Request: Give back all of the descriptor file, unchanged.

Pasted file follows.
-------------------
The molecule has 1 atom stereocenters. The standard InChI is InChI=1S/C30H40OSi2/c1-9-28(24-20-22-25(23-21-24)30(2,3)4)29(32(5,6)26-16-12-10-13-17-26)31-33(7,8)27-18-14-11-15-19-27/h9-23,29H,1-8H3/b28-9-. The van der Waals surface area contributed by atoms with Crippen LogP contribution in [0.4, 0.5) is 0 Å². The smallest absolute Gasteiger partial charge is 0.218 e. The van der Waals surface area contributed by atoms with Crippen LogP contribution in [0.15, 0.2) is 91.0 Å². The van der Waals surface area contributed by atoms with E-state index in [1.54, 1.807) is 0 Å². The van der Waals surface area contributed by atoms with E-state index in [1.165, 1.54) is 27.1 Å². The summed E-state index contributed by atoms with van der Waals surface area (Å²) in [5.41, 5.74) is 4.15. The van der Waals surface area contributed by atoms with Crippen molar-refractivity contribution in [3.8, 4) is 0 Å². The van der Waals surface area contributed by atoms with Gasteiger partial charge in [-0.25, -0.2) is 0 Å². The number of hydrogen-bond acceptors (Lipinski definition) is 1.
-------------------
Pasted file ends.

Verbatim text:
The molecule has 1 atom stereocenters. The standard InChI is InChI=1S/C30H40OSi2/c1-9-28(24-20-22-25(23-21-24)30(2,3)4)29(32(5,6)26-16-12-10-13-17-26)31-33(7,8)27-18-14-11-15-19-27/h9-23,29H,1-8H3/b28-9-. The van der Waals surface area contributed by atoms with Crippen LogP contribution in [0.4, 0.5) is 0 Å². The smallest absolute Gasteiger partial charge is 0.218 e. The van der Waals surface area contributed by atoms with Crippen LogP contribution in [0.15, 0.2) is 91.0 Å². The van der Waals surface area contributed by atoms with E-state index in [1.54, 1.807) is 0 Å². The van der Waals surface area contributed by atoms with E-state index in [1.165, 1.54) is 27.1 Å². The summed E-state index contributed by atoms with van der Waals surface area (Å²) in [5.41, 5.74) is 4.15. The van der Waals surface area contributed by atoms with Crippen molar-refractivity contribution in [3.8, 4) is 0 Å². The van der Waals surface area contributed by atoms with Gasteiger partial charge in [-0.25, -0.2) is 0 Å². The number of hydrogen-bond acceptors (Lipinski definition) is 1.